How to Repair a Fish Finder

by Brenda Barron ; Updated April 24, 2017

Repair your fish finder and locate the next catch.

Dry fish on a dish in the form of a fish image by terex from

When you go fishing, sometimes you need a little extra help in locating the fish. That's where a fish finder comes in handy. If the fish finder breaks, however, you might feel out of luck. Thankfully, there are ways to repair fish finders using simple methods. If an at-home fix is all that is needed, you should be back up and running in a matter of minutes.

Press the power button on the fish finder to check to see if it powers up correctly. If the fish finder is not powering up, check the power cables for cracks or frays. If damage is present, remove the cable, unhooking it from the display and power source. Plug in a new power cable into the display and power source. Make sure all connections are tight and secure. Power up the fish finder.

Open the fish finder's fuse box and check for any burnt out fuses. Replace if needed. Check to ensure the red and black battery cables are connected and secure. Locate the boat's fuse box. Check to make sure no fuses are dead or blown. Check that the boat's red and black battery cables are tight and secure.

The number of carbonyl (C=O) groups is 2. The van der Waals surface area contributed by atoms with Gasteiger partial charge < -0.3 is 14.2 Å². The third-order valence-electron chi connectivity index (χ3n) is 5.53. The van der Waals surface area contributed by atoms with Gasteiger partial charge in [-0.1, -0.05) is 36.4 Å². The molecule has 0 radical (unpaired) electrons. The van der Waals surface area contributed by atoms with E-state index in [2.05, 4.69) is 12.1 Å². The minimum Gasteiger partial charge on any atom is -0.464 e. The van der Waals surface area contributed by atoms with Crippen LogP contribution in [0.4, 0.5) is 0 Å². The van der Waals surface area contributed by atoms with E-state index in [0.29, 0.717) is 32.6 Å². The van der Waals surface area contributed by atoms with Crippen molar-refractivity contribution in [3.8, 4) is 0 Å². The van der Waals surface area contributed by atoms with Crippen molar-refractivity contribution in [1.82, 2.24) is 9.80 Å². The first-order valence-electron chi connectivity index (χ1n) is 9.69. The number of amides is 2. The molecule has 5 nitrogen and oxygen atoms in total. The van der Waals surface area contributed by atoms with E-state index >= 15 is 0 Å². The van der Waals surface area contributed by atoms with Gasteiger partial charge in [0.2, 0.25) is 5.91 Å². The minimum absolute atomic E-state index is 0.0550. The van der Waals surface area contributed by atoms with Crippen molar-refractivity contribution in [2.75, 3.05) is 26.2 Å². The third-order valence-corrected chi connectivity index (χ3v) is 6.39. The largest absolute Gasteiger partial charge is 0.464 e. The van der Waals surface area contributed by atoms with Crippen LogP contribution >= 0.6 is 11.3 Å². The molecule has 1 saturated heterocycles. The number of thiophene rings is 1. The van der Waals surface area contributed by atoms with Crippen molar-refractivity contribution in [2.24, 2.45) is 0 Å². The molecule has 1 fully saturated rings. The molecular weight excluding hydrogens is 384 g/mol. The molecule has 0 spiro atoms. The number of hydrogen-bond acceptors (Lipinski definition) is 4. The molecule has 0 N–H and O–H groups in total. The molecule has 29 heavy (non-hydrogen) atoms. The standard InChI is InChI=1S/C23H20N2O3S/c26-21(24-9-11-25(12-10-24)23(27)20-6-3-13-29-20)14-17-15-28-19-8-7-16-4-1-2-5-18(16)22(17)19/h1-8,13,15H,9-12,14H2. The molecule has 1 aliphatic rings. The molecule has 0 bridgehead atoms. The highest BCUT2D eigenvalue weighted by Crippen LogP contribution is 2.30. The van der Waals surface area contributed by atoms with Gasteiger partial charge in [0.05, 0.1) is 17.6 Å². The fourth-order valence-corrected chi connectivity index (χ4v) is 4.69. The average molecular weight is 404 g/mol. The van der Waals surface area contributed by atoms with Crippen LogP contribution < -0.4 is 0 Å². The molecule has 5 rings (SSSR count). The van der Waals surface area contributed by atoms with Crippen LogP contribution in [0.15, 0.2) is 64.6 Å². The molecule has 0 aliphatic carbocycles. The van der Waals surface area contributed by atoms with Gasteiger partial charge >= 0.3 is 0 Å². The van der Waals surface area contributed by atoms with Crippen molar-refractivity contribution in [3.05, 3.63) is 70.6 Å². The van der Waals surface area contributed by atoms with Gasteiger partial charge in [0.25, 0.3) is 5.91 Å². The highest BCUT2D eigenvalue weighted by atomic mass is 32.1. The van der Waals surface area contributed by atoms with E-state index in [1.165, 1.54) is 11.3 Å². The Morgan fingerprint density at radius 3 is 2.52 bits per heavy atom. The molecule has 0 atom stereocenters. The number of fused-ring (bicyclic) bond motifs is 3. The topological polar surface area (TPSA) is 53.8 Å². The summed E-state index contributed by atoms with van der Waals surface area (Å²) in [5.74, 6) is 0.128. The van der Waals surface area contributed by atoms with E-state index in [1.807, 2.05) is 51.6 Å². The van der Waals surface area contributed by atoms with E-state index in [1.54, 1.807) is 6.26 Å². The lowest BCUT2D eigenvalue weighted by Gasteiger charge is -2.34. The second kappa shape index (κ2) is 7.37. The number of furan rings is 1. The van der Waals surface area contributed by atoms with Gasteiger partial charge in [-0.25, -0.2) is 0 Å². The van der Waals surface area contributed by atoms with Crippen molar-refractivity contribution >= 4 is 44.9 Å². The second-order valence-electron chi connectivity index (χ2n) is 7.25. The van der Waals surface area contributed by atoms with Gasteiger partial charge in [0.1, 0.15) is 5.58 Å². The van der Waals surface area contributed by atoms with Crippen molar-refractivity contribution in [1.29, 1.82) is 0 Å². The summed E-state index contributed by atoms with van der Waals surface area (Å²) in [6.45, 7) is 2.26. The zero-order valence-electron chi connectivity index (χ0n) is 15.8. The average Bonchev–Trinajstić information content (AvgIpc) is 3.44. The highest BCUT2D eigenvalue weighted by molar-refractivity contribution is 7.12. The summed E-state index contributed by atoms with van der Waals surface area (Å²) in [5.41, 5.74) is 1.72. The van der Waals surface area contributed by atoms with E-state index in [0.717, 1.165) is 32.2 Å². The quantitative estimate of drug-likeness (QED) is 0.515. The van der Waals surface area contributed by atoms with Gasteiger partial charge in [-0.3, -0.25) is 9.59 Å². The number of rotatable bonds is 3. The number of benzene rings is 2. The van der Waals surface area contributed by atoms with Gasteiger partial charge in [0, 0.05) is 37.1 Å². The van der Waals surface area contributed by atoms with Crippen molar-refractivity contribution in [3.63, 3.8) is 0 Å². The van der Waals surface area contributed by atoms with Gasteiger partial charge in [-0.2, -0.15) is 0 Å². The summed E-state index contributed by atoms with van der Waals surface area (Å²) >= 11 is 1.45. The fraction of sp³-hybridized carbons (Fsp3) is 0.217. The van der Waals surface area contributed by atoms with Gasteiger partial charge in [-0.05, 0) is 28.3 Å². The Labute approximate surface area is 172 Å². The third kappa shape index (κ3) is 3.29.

Inspect the fish finder's display screen for white noise. Too much white noise is a result of interference being picked up by the transducer from the engine or propeller noise. This can be fixed by moving the transducer to a better location away from the engine and propellers.

Remove the transducer either by breaking the epoxy seal or unscrewing from the hull. Locate a new place, close to the middle of the boat, and reattach. Screw it into the hull. Check the transducer cables for breaks or damage. Replace if needed. Ensure the cables from the transducer to the display are tight and secure.

Spray the fish finder's keys with a compressed air can to remove dirt or grime from under the keys that can slow key response. Wash the display and keyboard with warm water to remove build up and dirt that can make keys sticky and slow.

Photo Credits

  • Dry fish on a dish in the form of a fish image by terex from

About the Author

Brenda Barron is a writer, editor and researcher based in Southern California. She has worked as a writer since 2004, with work appearing in online and print publications such as BabyZone, "Cat Fancy" and "ePregnancy." She holds a Bachelor of Arts in English literature from California State University, Long Beach.